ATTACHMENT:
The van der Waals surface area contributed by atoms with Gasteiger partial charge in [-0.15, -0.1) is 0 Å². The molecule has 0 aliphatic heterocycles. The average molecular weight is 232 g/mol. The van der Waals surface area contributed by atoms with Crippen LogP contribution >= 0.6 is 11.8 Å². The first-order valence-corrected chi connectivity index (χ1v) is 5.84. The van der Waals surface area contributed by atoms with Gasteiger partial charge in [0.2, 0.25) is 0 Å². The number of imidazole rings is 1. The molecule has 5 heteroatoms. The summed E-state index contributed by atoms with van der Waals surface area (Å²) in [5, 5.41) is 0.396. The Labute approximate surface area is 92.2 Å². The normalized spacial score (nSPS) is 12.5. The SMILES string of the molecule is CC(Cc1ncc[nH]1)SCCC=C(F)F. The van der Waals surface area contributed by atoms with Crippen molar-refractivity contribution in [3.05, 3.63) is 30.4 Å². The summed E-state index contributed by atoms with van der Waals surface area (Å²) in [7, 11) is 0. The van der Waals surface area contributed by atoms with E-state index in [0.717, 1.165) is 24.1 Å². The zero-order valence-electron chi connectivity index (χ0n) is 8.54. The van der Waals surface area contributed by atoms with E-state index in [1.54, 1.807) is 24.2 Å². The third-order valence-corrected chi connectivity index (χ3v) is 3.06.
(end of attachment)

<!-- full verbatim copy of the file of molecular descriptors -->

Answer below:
The van der Waals surface area contributed by atoms with Gasteiger partial charge in [-0.15, -0.1) is 0 Å². The molecule has 0 aliphatic heterocycles. The average molecular weight is 232 g/mol. The van der Waals surface area contributed by atoms with Crippen LogP contribution >= 0.6 is 11.8 Å². The first-order valence-corrected chi connectivity index (χ1v) is 5.84. The van der Waals surface area contributed by atoms with Gasteiger partial charge in [0.2, 0.25) is 0 Å². The number of imidazole rings is 1. The molecule has 5 heteroatoms. The summed E-state index contributed by atoms with van der Waals surface area (Å²) in [5, 5.41) is 0.396. The Labute approximate surface area is 92.2 Å². The normalized spacial score (nSPS) is 12.5. The SMILES string of the molecule is CC(Cc1ncc[nH]1)SCCC=C(F)F. The van der Waals surface area contributed by atoms with Crippen molar-refractivity contribution in [3.05, 3.63) is 30.4 Å². The summed E-state index contributed by atoms with van der Waals surface area (Å²) in [7, 11) is 0. The van der Waals surface area contributed by atoms with E-state index in [0.717, 1.165) is 24.1 Å². The zero-order valence-electron chi connectivity index (χ0n) is 8.54. The van der Waals surface area contributed by atoms with E-state index in [1.54, 1.807) is 24.2 Å². The third-order valence-corrected chi connectivity index (χ3v) is 3.06.